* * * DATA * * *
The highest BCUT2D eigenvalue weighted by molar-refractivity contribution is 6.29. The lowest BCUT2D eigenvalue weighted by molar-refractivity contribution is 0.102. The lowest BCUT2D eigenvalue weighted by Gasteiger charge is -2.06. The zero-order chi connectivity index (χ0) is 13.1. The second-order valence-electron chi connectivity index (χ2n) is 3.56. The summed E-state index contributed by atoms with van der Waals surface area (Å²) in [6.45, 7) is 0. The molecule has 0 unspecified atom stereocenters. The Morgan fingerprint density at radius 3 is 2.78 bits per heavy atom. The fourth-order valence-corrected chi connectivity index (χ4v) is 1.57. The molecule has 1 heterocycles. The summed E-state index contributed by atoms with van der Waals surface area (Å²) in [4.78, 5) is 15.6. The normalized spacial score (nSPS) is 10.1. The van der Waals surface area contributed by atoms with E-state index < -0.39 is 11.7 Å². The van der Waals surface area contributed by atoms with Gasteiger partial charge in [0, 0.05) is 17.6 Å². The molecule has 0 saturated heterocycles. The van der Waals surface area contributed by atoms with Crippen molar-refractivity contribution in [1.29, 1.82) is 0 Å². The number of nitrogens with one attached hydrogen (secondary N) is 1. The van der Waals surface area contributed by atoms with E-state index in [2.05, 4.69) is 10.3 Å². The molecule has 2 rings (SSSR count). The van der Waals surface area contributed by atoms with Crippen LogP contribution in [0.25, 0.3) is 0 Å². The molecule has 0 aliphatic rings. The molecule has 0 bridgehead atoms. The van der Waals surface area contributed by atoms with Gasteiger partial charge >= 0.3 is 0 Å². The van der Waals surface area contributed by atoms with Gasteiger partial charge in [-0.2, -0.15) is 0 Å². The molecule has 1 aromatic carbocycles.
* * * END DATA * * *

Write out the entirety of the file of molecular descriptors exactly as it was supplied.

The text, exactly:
The highest BCUT2D eigenvalue weighted by molar-refractivity contribution is 6.29. The lowest BCUT2D eigenvalue weighted by molar-refractivity contribution is 0.102. The lowest BCUT2D eigenvalue weighted by Gasteiger charge is -2.06. The zero-order chi connectivity index (χ0) is 13.1. The second-order valence-electron chi connectivity index (χ2n) is 3.56. The summed E-state index contributed by atoms with van der Waals surface area (Å²) in [6.45, 7) is 0. The molecule has 0 unspecified atom stereocenters. The Morgan fingerprint density at radius 3 is 2.78 bits per heavy atom. The fourth-order valence-corrected chi connectivity index (χ4v) is 1.57. The molecule has 1 heterocycles. The summed E-state index contributed by atoms with van der Waals surface area (Å²) in [4.78, 5) is 15.6. The normalized spacial score (nSPS) is 10.1. The van der Waals surface area contributed by atoms with E-state index < -0.39 is 11.7 Å². The van der Waals surface area contributed by atoms with Gasteiger partial charge in [0, 0.05) is 17.6 Å². The molecule has 0 saturated heterocycles. The van der Waals surface area contributed by atoms with Crippen molar-refractivity contribution in [1.29, 1.82) is 0 Å². The number of nitrogens with one attached hydrogen (secondary N) is 1. The van der Waals surface area contributed by atoms with E-state index in [2.05, 4.69) is 10.3 Å². The molecule has 2 rings (SSSR count). The van der Waals surface area contributed by atoms with Crippen LogP contribution in [0.25, 0.3) is 0 Å². The molecule has 0 aliphatic rings. The molecule has 0 bridgehead atoms. The van der Waals surface area contributed by atoms with Gasteiger partial charge >= 0.3 is 0 Å². The van der Waals surface area contributed by atoms with Gasteiger partial charge in [-0.2, -0.15) is 0 Å². The molecule has 1 aromatic carbocycles.